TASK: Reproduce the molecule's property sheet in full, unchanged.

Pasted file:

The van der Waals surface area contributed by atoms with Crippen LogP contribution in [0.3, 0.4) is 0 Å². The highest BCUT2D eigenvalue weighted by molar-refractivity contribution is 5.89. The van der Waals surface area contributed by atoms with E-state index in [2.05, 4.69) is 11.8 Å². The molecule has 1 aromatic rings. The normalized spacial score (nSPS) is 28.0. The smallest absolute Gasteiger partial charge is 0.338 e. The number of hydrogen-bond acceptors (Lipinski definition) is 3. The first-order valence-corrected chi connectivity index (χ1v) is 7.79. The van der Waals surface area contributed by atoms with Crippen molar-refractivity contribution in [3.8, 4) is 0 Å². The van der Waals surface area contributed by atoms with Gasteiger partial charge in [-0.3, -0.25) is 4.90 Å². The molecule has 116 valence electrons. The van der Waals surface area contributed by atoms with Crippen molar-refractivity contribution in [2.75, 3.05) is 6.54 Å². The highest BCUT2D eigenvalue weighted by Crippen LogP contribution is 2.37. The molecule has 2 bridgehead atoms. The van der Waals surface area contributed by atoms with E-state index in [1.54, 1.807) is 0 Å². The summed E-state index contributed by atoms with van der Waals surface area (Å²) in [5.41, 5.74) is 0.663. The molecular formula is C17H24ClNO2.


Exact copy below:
The van der Waals surface area contributed by atoms with Crippen LogP contribution in [0.3, 0.4) is 0 Å². The highest BCUT2D eigenvalue weighted by molar-refractivity contribution is 5.89. The van der Waals surface area contributed by atoms with E-state index in [2.05, 4.69) is 11.8 Å². The molecule has 1 aromatic rings. The normalized spacial score (nSPS) is 28.0. The smallest absolute Gasteiger partial charge is 0.338 e. The number of hydrogen-bond acceptors (Lipinski definition) is 3. The first-order valence-corrected chi connectivity index (χ1v) is 7.79. The van der Waals surface area contributed by atoms with Crippen molar-refractivity contribution in [3.8, 4) is 0 Å². The van der Waals surface area contributed by atoms with Gasteiger partial charge in [-0.3, -0.25) is 4.90 Å². The molecule has 116 valence electrons. The van der Waals surface area contributed by atoms with Crippen molar-refractivity contribution in [2.75, 3.05) is 6.54 Å². The highest BCUT2D eigenvalue weighted by Crippen LogP contribution is 2.37. The molecule has 2 bridgehead atoms. The van der Waals surface area contributed by atoms with E-state index in [1.54, 1.807) is 0 Å². The summed E-state index contributed by atoms with van der Waals surface area (Å²) in [5.41, 5.74) is 0.663. The molecular formula is C17H24ClNO2.